TRANSLATED FROM THE FRENCH OF MONSEIGNEUR DE LA BOUILLERIE, Archbishop of Perga, Coadjutor of Bordeaux.
THE EUCHARIST AND SOLITUDE.
"The wilderness shall rejoice and flourish like the lily."— Isaias xxxv. 1.
Fear not to enter into solitude, O Christian soul, for it is there that the Lord calls you in order to speak to your heart.
Solitude is as the band, and the habitual dwelling-place, of the Christian life; the world for it is only the exception. But what, then, is this solitude to which I invite you ? Ah! if a more sublime vocation has for ever separated you from the world; if you have listened to the voice which whispered into your ear, " Forget thy people and thy father's house: and the king shall greatly desire thy beauty." (Psalm xliv. 11.) If, in fact, you have chosen the solitary life of the cloister, I congratulate you heartily. This solitude will be for you a tranquil haven. Many storms will rage around you without ever touching you; it will be for you a refuge and a shelter. Many perils will surround you without ever reaching you. It will in fact be like a fertile field, where your sterile and withered soul will not fail to blossom again. All the same, O Christian soul, this absolute retreat is not that which I have now in view: and even if your life should pass in the world; even if your station, your position, your surroundings, or your labours exact of you many duties, I would still tell you to love solitude, and to practise it with care.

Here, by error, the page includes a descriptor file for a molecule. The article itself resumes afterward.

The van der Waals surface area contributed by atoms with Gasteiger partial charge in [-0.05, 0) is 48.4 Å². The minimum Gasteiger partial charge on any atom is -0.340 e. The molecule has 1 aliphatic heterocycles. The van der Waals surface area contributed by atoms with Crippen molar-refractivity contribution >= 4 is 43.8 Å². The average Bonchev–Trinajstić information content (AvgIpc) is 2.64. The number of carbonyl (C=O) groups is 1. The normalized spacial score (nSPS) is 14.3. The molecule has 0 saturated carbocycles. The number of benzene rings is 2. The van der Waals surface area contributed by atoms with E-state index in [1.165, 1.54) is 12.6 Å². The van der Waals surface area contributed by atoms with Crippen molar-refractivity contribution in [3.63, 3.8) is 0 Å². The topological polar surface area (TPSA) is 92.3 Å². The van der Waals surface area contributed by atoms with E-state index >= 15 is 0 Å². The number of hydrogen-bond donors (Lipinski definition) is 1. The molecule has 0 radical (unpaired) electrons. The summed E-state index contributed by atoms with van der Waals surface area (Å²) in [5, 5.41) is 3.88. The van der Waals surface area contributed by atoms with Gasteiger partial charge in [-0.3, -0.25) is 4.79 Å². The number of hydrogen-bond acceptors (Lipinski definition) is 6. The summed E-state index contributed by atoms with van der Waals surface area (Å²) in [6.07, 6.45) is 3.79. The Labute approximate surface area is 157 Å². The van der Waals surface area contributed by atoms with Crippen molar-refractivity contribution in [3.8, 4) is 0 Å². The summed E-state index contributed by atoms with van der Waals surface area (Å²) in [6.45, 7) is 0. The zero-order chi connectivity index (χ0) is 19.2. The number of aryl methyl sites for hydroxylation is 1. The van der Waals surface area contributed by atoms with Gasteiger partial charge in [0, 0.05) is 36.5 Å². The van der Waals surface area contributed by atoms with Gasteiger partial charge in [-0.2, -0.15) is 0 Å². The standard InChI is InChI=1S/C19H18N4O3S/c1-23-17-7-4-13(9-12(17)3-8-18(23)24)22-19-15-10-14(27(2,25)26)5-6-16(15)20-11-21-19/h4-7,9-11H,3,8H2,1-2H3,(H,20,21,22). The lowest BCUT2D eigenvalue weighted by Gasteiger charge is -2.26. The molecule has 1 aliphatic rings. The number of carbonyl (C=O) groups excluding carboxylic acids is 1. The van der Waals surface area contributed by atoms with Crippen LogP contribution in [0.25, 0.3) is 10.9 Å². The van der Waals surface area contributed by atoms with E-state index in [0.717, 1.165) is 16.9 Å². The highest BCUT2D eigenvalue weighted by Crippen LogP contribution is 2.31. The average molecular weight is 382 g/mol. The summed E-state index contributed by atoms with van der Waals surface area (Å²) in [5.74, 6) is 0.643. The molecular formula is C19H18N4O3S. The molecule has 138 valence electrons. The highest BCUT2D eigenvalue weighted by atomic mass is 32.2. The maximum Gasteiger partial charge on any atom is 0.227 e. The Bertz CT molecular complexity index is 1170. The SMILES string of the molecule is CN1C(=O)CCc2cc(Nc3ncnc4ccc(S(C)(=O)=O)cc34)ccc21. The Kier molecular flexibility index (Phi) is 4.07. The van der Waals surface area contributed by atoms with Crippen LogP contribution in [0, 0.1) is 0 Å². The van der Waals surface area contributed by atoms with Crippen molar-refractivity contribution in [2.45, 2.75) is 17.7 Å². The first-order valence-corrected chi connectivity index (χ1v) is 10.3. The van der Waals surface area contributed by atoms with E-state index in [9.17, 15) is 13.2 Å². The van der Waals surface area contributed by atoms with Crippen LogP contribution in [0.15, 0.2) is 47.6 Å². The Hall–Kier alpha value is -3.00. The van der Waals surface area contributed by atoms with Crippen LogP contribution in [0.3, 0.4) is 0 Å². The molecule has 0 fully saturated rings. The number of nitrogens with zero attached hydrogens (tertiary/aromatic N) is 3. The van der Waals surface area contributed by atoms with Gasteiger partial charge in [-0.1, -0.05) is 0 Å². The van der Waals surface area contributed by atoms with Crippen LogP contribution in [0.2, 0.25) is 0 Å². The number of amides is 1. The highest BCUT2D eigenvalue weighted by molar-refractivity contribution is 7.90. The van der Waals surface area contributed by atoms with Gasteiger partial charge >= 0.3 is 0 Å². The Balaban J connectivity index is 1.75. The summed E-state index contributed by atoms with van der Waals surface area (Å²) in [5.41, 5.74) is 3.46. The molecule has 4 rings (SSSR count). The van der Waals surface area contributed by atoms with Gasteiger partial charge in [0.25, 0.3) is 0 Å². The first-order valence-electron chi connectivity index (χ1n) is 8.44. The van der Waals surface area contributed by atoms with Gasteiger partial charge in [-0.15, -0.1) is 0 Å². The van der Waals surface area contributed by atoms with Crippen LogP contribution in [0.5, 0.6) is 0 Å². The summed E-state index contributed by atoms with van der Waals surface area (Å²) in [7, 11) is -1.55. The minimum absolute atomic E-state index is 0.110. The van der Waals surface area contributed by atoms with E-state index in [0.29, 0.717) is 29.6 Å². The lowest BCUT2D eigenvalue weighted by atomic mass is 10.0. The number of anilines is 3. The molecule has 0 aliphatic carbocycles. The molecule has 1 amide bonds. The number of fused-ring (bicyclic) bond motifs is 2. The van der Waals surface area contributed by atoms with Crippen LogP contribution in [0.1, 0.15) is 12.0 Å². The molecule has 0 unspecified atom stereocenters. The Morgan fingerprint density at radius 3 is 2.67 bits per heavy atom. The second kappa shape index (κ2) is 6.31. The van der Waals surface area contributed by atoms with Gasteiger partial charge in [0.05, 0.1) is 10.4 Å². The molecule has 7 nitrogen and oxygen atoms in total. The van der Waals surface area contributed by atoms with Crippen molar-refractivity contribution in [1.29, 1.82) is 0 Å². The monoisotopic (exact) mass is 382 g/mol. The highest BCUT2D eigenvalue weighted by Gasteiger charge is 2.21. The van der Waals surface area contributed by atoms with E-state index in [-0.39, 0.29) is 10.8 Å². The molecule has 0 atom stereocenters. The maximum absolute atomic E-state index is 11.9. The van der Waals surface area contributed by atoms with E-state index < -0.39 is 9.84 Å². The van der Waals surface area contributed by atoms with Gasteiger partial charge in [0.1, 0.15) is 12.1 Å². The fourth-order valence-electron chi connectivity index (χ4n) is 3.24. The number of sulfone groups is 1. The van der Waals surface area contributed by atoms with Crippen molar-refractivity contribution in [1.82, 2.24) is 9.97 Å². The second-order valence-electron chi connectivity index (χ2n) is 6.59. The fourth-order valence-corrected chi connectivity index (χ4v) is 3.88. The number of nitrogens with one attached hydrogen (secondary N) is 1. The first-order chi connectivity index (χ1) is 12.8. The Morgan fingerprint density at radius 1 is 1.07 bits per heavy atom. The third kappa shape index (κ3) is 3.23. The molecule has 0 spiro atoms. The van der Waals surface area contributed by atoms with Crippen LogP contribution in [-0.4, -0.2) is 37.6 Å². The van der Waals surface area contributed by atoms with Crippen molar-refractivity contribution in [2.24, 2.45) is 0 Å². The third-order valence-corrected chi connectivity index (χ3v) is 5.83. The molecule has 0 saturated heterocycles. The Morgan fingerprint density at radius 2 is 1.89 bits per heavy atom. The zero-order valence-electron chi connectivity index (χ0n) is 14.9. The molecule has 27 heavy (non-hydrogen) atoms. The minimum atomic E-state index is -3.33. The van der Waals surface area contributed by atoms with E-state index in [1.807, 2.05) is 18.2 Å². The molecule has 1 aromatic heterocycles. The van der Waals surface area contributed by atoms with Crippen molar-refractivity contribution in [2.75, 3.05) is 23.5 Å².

Two kinds of solitude are necessary to the Christian soul.
The first, which is none other than the Retreat, properly so called, will consist for you in your retirement for a few days in the year; then to occupy yourself only with the business of your salvation; to search into your conscience more deeply; to listen more attentively to, it may be, the Word of God, or the advice of a wise director; to form, finally, the holy resolutions which both your past and your future will suggest to you.
But the second, which I would call the solitude of. the heart, should be prolonged throughout your whole life. It is of it that S. Gregory said: " Of what use is the solitude of the body if that of the heart is wanting? This latter consists, O Christian soul, in isolating, at least, our heart from the vain rumours, the vain appearances, the vain agitations which multiply themselves around us. This makes of our heart a sanctuary closed against all idols, and where we may every hour worship God, love Him, and serve Him. This also, need I add it, will alter nothing of your ordinary life; it will easily accord with the duties of your station, with your duty to your family, and even with certain duties to the world.
It is this, O Christian soul, which I have now chiefly in view. If you love not this solitude, I shall in vain seek to instruct you and make you better. Solitude, once more, is necessary to the Christian soul. " It is not, it is true, the essence of perfection," says, on this subject, S. Thomas Aquinas, "but it is the necessary instrument of it."